Recent changes in Russian operations suggest that they are making a transition from a maneuver war to an artillery war. No longer relying on modern-day lightning strikes as were seen in the initial attacks toward Kyiv, or the World War II maneuver tactics then attempted in the Donbas, this new phase depends on taking advantage of Russia’s massive advantage in indirect artillery, rocket and missile systems. [And take advantage of Putin’s malevolent willingness to slaughter people, destroy everything in front of his troops and ignore – if not be encouraged – by the outrage of the world. RAM]

The Ukrainians are using recently arrived NATO systems with far more range and precision to counter that Russian advantage by targeting Russian firing positions, ammunition sites and logistics centers. While the Russians are taking a tactical pause after winning a protracted fight in Severodonetsk, the Ukrainians are being resupplied with even more equipment and ammunition. Rather than win through maneuver, the goal is now to win through exhaustion. Both Mr. Putin and President Volodymyr Zelensky seek to wear the other side down, and the NATO promise of indefinite resupply to offset the Russian artillery advantage will likely result in even more static front lines.

Concentrated artillery fire, particularly targeting trenches and static front lines, was the hallmark of the Western Front. So seems the direction of the front lines today. While military doctrine euphemistically refers to artillery barrages as “harassment and interdiction fires,” their effects are significant—especially to troops in trenches and along the front lines. Large numbers of Ukrainian soldiers on the battlefield have been killed and wounded by shrapnel, and many withdraw from the front lines suffering from post-traumatic stress disorder. [And the West; it is important to remember it is not only Ukraine’s soldiers who are being killed and wounded, Putin’s scorched earth approach freely and apparently enthusiastically slaughters all in its way. RAM]

The numbers of soldiers killed may be less important than plummeting morale and an unwillingness to fight among units enduring days and nights of constant shelling. Recent reports even indicate increasing battlefield desertions. This shelling is reflected in recent calls by Mr. Zelensky for more artillery, more mobile rocket systems and more ammunition to silence Russian artillery and missiles and the logistics convoys that bring up their ammunition. These items are what Ukraine assesses it needs to achieve parity, and it is unfortunate that deliveries will fall far short of the requests. It is unlikely that the Russians will be able to push beyond the Donbas, and the Ukrainians are even less likely to push the Russians out of Luhansk. Rather, static front lines and trench warfare as seen between 2014 and 2022 may reappear.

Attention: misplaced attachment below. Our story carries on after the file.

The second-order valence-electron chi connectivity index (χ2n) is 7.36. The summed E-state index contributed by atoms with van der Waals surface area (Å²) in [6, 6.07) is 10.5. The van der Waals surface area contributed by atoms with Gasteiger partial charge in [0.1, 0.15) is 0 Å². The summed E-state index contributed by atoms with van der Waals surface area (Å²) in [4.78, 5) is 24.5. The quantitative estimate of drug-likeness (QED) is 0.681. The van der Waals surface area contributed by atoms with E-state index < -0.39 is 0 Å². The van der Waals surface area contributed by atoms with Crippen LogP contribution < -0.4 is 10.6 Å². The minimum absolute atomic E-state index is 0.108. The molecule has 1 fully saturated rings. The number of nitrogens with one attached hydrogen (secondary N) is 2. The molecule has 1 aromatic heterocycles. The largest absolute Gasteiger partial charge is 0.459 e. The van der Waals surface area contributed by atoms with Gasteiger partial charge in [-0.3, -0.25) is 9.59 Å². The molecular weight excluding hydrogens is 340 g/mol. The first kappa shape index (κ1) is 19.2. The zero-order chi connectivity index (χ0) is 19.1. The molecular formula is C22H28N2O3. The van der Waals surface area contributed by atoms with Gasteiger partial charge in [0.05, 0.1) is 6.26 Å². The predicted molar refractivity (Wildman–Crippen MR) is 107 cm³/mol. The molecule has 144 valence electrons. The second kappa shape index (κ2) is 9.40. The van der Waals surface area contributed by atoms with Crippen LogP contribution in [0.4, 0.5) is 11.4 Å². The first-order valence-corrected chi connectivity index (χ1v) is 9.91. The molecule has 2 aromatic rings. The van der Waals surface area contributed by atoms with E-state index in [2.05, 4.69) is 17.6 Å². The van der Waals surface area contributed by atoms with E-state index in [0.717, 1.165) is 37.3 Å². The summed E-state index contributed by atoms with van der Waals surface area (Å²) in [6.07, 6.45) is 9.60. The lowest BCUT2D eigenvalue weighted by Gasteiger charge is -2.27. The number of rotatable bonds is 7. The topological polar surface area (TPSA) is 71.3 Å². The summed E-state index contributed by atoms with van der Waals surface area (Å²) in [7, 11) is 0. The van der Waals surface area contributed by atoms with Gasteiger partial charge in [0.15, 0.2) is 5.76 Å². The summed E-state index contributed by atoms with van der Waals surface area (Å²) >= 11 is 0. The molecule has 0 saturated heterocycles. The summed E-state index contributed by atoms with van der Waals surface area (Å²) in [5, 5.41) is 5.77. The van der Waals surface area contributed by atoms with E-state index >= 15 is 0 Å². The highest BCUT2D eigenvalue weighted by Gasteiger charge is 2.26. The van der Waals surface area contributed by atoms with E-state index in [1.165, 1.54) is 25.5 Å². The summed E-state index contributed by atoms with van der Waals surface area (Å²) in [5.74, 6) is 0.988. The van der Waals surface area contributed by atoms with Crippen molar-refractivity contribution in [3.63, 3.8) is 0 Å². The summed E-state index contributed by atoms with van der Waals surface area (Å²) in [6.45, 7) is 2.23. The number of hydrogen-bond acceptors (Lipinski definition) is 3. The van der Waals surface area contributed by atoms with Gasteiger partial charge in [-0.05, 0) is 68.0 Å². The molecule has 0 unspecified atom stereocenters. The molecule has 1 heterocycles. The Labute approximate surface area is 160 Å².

The NATO strategy to resupply the Ukrainians for “as long as it takes” means that this phase could be longer and far bloodier than earlier phases. [Unnecessarily so. Right weapons – right time – right place. RAM] The rate of casualties among the military and civilians will likely increase. More infrastructure within range of artillery and missiles will come under attack as exhaustion tactics not only seek to kill and wound, but also to terrorize and demoralize. Severodonetsk, like Mariupol, resembles Amiens in 1915, Berlin in 1945 and Mosul in 2017.

Perhaps Mr. Putin will stop if he takes Donetsk and the Donbas or concede the fight when Ukraine has enough precision weapons to hammer Russian logistics centers and choke off the Russian offensive. Perhaps the West will no longer restrict itself from providing weapons that could decisively defeat Russian forces. Perhaps a willingness to negotiate will emerge as exhaustion creeps in. Perhaps the NATO countries will tire and “as long as it takes” will becomes “in together, out together.”

But as long as Messrs. Putin and Zelensky both believe they are winning, or at least not losing, and as long as they are listening to their generals and not their diplomats, it is likely that this conflict will remain a slow, bloody and long war resembling the Western Front of 1915-18. “As long as it takes” may make the Donbas into a 21st-century Flanders field.

Mr. Kimmitt, a retired U.S. Army brigadier general, served as assistant secretary of state for political-military affairs, 2008-09.

The introductory comments and the parenthetical within the presented article are Mr. McConnell’s and do not necessarily represent the views of the U.S.-Ukraine Foundation or the Friends of Ukraine Network.

Bob McConnell

Coordinator, External Relations

U.S.-Ukraine Foundation’s Friends of Ukraine Network

Robert A. McConnell is a co-founder of the U.S.-Ukraine Foundation and Coordinator of External Relations for the Foundation’s Friends of Ukraine Network. He is Principal of R.A. McConnell and Associates. Previously, he has served as head of the Government Advocacy Practice at Gibson, Dunn & Crutcher, Vice President – Washington for CBS, Inc, and Assistant Attorney General in the Department of Justice during the Reagan Administration. rmcconnell@usukraine.org